Anywhere else in Europe, a muscular cartoon character named Max the Matzah would have amounted to little more than an inside Jewish joke.
But in the Netherlands, where matzah for many non-Jews is a household item year-round, Max became an unlikely hit with the general population. Since his creation about 15 years ago as the unofficial mascot of the Children’s Museum of Amsterdam’s Jewish Cultural Quarter, Max has proven popular beyond the country’s 40,000 Jews.
Max is a frog-eyed figure whose head, rising straight from the waist of a pair of green trousers, is a round matzah. His beefy bear arms wouldn’t look out of place on a Marvel superhero.
He was born in the early 2000s as a drawing designed by the Israeli artist Ram Katzir and Petra Katzenstein, the manager of the Jewish children’s museum, which is the only one of its kind in Europe.
Since then, Max has been made into thousands of puppets by the museum. He stars and acts as a guide in the animated films accompanying the displays at the children’s museum, which receives about 20,000 visitors each year.
He has been featured on taxi cabs as part of the museum’s advertising campaign and on tens of thousands of boxes of Hollandia, the matzah made in the Netherlands in the eastern city of Enschede.
In 2010, Max received his own comic book published by the museum and currently available in children’s libraries across the country.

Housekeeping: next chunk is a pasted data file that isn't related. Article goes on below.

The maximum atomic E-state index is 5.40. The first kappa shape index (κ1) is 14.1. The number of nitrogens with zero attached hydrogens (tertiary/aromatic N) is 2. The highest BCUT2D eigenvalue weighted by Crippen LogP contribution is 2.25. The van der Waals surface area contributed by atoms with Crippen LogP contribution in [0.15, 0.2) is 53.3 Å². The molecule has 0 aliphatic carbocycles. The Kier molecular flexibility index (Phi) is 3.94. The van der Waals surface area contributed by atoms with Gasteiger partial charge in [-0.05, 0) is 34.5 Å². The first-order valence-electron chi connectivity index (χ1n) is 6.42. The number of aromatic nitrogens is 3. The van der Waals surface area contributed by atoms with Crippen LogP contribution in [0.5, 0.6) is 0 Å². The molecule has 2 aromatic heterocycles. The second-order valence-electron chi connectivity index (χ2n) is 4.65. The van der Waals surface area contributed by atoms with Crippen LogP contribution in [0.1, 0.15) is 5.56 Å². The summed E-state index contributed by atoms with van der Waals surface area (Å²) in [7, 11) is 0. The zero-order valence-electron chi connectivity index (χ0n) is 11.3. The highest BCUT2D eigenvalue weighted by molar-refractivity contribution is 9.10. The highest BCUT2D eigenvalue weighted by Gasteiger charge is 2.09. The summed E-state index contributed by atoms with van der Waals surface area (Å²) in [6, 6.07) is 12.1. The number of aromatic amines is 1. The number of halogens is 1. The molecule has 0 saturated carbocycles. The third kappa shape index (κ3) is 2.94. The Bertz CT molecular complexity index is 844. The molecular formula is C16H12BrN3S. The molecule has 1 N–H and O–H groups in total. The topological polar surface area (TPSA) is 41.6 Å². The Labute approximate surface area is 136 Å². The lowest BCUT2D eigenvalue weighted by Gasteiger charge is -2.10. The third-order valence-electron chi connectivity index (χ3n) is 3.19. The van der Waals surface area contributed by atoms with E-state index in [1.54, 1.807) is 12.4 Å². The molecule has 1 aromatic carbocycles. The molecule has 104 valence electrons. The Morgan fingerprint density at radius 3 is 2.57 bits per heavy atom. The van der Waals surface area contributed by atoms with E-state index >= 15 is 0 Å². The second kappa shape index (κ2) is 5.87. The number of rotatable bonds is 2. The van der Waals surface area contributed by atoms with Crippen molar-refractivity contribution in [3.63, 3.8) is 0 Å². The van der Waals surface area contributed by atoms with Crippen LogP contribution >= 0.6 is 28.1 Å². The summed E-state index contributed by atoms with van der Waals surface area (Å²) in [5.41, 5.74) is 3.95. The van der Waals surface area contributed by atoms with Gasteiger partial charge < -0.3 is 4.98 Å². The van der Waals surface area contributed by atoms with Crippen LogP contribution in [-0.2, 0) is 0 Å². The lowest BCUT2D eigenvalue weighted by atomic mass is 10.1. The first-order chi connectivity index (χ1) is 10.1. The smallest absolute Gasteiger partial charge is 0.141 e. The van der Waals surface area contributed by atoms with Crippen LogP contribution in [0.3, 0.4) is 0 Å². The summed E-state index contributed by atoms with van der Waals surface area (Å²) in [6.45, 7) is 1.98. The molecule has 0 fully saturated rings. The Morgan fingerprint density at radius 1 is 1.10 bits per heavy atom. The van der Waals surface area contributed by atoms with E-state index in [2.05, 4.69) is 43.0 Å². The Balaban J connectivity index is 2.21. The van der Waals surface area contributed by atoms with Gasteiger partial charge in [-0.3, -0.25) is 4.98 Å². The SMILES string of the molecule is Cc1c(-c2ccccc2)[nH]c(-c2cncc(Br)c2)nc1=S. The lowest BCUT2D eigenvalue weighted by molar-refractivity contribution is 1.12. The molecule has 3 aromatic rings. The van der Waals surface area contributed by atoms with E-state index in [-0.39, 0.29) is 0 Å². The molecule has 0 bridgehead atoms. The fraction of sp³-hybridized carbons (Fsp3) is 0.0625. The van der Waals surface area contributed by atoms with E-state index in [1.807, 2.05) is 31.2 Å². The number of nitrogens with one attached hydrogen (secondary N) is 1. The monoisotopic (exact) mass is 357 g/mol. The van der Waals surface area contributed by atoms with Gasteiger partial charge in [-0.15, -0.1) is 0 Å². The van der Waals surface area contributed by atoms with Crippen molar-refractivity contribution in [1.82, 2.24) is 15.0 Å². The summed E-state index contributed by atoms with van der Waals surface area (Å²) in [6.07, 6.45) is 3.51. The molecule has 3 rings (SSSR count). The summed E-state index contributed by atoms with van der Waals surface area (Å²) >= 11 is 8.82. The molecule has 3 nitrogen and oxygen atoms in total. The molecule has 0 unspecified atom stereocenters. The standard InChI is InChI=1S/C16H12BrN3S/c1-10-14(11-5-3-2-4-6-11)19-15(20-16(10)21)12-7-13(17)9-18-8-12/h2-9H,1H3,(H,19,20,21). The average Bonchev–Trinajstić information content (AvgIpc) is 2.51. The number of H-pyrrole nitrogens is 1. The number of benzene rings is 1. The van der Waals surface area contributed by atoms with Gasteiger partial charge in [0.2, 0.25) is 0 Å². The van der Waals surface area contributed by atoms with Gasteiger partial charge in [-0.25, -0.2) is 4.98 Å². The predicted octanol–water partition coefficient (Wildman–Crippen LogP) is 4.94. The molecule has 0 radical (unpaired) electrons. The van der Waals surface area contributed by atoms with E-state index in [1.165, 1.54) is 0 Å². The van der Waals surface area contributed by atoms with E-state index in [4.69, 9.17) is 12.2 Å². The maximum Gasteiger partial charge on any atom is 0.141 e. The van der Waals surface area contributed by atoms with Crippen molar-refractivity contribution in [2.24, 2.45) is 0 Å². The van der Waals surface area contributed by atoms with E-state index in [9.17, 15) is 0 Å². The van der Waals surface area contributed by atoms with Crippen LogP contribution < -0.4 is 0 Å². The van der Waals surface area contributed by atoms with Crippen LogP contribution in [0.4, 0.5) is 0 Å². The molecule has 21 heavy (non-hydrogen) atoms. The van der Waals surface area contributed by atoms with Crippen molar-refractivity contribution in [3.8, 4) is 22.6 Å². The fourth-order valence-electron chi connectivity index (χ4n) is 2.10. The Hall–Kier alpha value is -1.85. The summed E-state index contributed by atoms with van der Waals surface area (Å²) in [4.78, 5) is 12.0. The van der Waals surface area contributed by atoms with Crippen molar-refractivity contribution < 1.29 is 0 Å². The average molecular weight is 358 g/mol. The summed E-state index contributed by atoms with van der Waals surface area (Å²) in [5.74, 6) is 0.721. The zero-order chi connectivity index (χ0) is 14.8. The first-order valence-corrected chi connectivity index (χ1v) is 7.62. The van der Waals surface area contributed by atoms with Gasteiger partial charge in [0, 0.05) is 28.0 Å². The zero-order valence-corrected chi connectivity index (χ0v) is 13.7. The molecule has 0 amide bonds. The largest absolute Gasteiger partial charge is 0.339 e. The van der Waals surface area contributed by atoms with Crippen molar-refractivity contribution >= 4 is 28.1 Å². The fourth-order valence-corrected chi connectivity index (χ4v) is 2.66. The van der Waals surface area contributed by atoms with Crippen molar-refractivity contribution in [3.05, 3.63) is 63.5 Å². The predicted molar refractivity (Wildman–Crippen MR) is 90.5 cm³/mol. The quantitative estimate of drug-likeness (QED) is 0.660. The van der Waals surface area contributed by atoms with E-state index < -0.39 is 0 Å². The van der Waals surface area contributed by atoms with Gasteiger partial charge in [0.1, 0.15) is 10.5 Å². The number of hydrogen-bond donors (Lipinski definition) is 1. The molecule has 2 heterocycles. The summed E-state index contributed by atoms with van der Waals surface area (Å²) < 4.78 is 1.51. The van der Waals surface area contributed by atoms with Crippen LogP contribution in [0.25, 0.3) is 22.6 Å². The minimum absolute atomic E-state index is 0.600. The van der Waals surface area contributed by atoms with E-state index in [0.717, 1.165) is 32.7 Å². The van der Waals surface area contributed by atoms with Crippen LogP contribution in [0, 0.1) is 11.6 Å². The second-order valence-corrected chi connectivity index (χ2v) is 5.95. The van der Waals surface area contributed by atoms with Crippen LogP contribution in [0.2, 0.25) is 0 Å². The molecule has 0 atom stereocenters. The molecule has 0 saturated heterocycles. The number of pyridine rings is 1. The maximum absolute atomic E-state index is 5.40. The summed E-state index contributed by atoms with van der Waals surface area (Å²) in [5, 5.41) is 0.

Max would not have resonated with large numbers of children anywhere else in Europe, according to Katzenstein.
“If you don’t know what a matzah is, then you just don’t get it,” she said. In the Netherlands, however, “on Easter, everyone eats matzah, even though they don’t really know what matzah means for us Jews.”
Max lives in a dollhouse in the attic of a Dutch Jewish family called the Hollanders with other members of his multicultural family of pastries, including one chocolate chip variety.
Max is related to Benny the Bagel, Ayalah the Challah and Gita the Pita, among others.
The family’s story, told in animated videos at the museum, “actually tells the story of the Jewish Diaspora,” Katzenstein said.
“He’s brittle and vulnerable on the one hand, but strong and robust on the other,” Katzenstein said.